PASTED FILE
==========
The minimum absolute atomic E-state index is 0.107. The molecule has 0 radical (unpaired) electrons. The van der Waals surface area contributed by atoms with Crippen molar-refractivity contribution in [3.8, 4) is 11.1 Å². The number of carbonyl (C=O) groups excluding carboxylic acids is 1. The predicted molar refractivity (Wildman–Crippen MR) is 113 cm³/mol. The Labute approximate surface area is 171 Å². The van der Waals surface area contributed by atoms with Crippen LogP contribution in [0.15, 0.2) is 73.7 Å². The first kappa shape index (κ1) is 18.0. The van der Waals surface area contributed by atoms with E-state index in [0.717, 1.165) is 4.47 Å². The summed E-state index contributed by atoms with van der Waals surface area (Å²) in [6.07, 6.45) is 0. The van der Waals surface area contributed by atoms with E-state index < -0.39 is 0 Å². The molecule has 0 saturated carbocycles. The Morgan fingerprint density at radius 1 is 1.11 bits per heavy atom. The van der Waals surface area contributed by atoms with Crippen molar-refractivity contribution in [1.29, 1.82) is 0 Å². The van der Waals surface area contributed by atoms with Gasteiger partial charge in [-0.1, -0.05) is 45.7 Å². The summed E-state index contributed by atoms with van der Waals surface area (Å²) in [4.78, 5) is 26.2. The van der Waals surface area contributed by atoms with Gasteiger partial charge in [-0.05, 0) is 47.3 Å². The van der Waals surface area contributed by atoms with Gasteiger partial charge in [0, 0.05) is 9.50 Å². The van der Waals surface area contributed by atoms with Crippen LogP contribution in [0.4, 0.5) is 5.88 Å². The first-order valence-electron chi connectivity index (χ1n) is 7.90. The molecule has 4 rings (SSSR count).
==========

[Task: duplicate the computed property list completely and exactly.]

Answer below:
The minimum absolute atomic E-state index is 0.107. The molecule has 0 radical (unpaired) electrons. The van der Waals surface area contributed by atoms with Crippen molar-refractivity contribution in [3.8, 4) is 11.1 Å². The number of carbonyl (C=O) groups excluding carboxylic acids is 1. The predicted molar refractivity (Wildman–Crippen MR) is 113 cm³/mol. The Labute approximate surface area is 171 Å². The van der Waals surface area contributed by atoms with Crippen LogP contribution in [0.15, 0.2) is 73.7 Å². The first kappa shape index (κ1) is 18.0. The van der Waals surface area contributed by atoms with E-state index in [0.717, 1.165) is 4.47 Å². The summed E-state index contributed by atoms with van der Waals surface area (Å²) in [6.07, 6.45) is 0. The van der Waals surface area contributed by atoms with E-state index < -0.39 is 0 Å². The molecule has 0 saturated carbocycles. The Morgan fingerprint density at radius 1 is 1.11 bits per heavy atom. The van der Waals surface area contributed by atoms with Crippen molar-refractivity contribution in [1.29, 1.82) is 0 Å². The van der Waals surface area contributed by atoms with Gasteiger partial charge in [-0.1, -0.05) is 45.7 Å². The summed E-state index contributed by atoms with van der Waals surface area (Å²) in [4.78, 5) is 26.2. The van der Waals surface area contributed by atoms with Gasteiger partial charge in [-0.05, 0) is 47.3 Å². The van der Waals surface area contributed by atoms with Gasteiger partial charge in [0, 0.05) is 9.50 Å². The van der Waals surface area contributed by atoms with Crippen LogP contribution in [0.4, 0.5) is 5.88 Å². The first-order valence-electron chi connectivity index (χ1n) is 7.90. The molecule has 4 rings (SSSR count).